Many seniors have paid property taxes all their adult lives. Let’s help them now.

Joanne Wiggins

What does Europe know that we have to learn?

With the long and sordid history of the drug addicts, mentally ill and homeless on Pandora Avenue, Vancouver’s east end and virtually every city in Canada, I have questions for the social scientists, poverty “experts” and government politicians and bureaucrats.

I am on an extended trip through Europe. The past month, I have visited Italy, Slovenia and Croatia. In four weeks I can count only three people that appeared to need help: Two elderly women asking for a financial handout, and a drunkard slouched on the street with his bottle of wine.

One has only to take a short walk on Pandora to see the hundreds of people openly doing drugs, aggressively panhandling and violently attacking citizens on a routine basis.

Where are all of the drug addicts, mentally ill and homeless in Europe? Did Europe give them all one-way tickets to Canada? Are Europeans not susceptible to mental illness or addictions?

If not, what are Europeans doing that Canada can learn from? Are we so concerned with the civil rights and “freedoms” of the downtrodden that a solution cannot be found?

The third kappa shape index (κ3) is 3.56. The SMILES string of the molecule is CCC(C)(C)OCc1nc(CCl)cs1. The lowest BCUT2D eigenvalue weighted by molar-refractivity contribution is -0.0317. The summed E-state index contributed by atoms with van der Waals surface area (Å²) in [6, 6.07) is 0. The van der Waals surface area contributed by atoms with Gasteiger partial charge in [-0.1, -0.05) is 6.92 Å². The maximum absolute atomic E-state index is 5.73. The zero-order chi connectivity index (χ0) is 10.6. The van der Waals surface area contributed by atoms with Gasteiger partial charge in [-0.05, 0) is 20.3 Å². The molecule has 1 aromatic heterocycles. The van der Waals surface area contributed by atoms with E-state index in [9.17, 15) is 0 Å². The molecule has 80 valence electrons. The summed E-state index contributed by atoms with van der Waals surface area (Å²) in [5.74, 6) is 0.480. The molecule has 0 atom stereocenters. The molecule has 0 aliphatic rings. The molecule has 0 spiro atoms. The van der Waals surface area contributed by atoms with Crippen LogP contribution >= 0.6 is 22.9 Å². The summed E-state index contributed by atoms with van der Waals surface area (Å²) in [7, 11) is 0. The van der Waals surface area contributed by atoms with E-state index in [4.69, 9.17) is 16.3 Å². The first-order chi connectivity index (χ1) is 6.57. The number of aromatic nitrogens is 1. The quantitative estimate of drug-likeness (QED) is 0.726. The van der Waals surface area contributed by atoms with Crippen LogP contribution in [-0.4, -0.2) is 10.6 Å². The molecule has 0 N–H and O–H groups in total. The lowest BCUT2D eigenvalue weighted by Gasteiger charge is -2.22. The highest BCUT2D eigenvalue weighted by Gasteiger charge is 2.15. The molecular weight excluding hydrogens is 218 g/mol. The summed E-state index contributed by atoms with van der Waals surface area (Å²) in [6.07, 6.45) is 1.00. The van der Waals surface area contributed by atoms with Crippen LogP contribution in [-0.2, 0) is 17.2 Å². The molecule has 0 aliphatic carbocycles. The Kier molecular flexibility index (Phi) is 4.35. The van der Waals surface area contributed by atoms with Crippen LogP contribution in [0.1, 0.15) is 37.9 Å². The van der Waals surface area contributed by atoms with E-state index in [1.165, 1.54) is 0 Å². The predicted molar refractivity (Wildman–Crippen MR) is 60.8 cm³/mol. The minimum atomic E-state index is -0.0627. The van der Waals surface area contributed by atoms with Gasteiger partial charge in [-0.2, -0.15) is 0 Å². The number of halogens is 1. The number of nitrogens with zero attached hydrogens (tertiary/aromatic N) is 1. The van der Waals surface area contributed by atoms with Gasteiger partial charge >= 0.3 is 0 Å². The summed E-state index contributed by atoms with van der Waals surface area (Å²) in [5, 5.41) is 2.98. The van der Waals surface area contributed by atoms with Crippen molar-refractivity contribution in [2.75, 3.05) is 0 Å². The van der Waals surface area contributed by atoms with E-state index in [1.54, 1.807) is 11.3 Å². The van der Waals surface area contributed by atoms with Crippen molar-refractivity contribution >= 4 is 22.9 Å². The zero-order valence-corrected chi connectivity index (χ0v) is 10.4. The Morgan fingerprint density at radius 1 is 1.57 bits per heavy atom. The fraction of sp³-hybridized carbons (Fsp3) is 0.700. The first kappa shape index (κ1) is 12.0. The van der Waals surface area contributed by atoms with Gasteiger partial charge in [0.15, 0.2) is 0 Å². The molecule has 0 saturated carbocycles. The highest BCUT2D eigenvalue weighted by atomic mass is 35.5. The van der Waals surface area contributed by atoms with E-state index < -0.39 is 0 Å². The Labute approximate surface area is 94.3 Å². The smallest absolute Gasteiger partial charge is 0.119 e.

As a layperson, I do not pretend to have solutions to the many social problems facing our society. However, it is clear that the Europeans are doing something right in dealing with the social problems, compared with the costly and obviously failed policies that B.C. and Canada stubbornly continue to promote.

Are we as a society too proud to learn and apply the successes of other countries, rather than blindly following the failed policies that have resulted in the blight we see at home on a daily basis?

It boggles the mind that our provincial government is suing so that the homeless can set up tent cities in Beacon Hill Park. I have not seen one tent in any of the parks in the European cities I have visited.

Peter Davis
James Bay
(Currently in Split, Croatia)

Blame the tax formulas, not the landlords

Re: “Increasing rents when tenants leave is an injustice,” commentary, Sept. 21.